Tyler Robbins Fitness

Tyler Robbins has his B.Sc. in Biochemistry: Pre-Medical, is a Certified Strength and Conditioning Specialist (CSCS) through the National Strength and Conditioning Association (NSCA), is certified through USA Weightlifting, and a CrossFit Level 2 Trainer.

Combining Plyometric Exercise with Other Training

Plyometrics are an effective form of exercise for specific needs, but should only play a part in a total-body exercise program. This blog will discuss the idea of effectively combining plyometrics with other exercise types either on same days or opposing days.

Plyometric Exercise and Resistance Training

By combining different training types in the same day, athletes are generally not recommended to combine heavy resistance training and plyometrics of the same body parts in the same day. Instead, by splitting upper and lower body training can become effective and efficient. For example, one day, an athlete may want to use high-intensity upper body resistance training, and should therefore only use low-intensity lower body plyometric training. The opposite of that would be the next day where the individual would then perform low-intensity upper bod resistance training and highly intense lower body plyometric training.

There are, of course exceptions to almost every rule. In one instance, an athlete could greatly benefit from combining some resistance training with plyometric training. An example of this would have the athlete using about 30% of their 1-rep maximum load in their squat jumps.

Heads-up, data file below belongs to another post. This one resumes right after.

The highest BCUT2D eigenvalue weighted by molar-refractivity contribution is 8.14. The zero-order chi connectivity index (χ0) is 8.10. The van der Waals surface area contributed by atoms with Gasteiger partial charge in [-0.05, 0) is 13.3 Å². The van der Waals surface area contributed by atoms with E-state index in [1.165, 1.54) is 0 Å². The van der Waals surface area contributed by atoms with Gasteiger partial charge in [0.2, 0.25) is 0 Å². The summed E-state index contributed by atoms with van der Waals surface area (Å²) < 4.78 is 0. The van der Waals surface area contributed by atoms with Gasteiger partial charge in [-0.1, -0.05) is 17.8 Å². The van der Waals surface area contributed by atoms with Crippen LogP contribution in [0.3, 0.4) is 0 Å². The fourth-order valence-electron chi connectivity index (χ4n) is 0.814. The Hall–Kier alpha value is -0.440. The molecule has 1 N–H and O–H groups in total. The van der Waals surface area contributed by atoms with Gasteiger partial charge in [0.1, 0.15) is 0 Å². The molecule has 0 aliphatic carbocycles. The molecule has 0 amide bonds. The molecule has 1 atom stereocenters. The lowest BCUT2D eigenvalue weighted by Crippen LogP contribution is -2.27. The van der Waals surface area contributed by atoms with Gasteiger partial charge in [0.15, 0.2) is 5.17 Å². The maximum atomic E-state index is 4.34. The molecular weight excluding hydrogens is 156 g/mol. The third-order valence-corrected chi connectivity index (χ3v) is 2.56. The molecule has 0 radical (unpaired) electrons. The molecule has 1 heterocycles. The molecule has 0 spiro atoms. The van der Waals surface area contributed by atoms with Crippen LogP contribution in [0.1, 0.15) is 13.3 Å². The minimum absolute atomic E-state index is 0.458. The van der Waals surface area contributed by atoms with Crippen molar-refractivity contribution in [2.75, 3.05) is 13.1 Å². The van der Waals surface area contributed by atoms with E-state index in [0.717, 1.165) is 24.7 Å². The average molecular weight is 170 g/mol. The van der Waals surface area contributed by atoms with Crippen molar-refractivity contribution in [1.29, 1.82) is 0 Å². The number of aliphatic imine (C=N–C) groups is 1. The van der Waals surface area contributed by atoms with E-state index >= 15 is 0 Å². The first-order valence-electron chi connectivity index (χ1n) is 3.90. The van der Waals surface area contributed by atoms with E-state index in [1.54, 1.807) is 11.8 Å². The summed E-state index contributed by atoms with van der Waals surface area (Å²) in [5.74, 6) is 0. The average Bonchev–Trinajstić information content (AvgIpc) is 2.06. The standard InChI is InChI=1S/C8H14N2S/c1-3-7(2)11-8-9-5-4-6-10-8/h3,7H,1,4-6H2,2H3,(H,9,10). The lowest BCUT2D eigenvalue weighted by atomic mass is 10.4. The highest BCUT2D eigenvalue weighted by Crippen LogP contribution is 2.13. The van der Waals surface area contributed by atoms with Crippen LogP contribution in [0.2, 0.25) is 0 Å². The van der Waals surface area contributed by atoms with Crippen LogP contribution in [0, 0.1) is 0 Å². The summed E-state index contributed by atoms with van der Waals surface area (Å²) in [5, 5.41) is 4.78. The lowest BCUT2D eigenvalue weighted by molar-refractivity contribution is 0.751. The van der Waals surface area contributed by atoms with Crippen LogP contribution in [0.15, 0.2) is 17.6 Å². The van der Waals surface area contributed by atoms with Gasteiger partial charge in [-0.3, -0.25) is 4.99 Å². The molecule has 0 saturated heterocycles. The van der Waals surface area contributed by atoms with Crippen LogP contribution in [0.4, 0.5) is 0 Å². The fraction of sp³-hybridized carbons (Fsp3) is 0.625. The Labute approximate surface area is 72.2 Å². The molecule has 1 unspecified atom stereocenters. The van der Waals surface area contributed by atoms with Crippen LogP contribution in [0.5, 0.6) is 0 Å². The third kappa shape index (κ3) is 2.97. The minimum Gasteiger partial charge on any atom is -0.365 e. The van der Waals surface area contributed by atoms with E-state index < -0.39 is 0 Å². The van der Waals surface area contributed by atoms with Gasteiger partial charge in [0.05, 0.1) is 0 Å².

Another exception to the rule would be for highly trained individuals only. In this case, by using complex training known as "post-activation potentiation" (P.A.P.), an individual would use a weighted resistance exercise immediately followed by a plyometric or explosive exercise. Research has shown that these "complexes" are highly effective at recruiting high-threshold muscle motor units.

Plyometric and Aerobic Exercise
It should be noted that plyometric exercise, when used as power training, should be used before, and separated from aerobic exercise. However, by understanding the needs of specific athletes (basketball, soccer, hockey players), one would understand the need for the combination of plyometric exercise (anaerobic power) with aerobic conditioning, so the two forms of exercise can be combined, but the aerobic exercise can limit some of the power benefits gained from the plyometrics.

-Tyler Robbins
B.Sc. PTS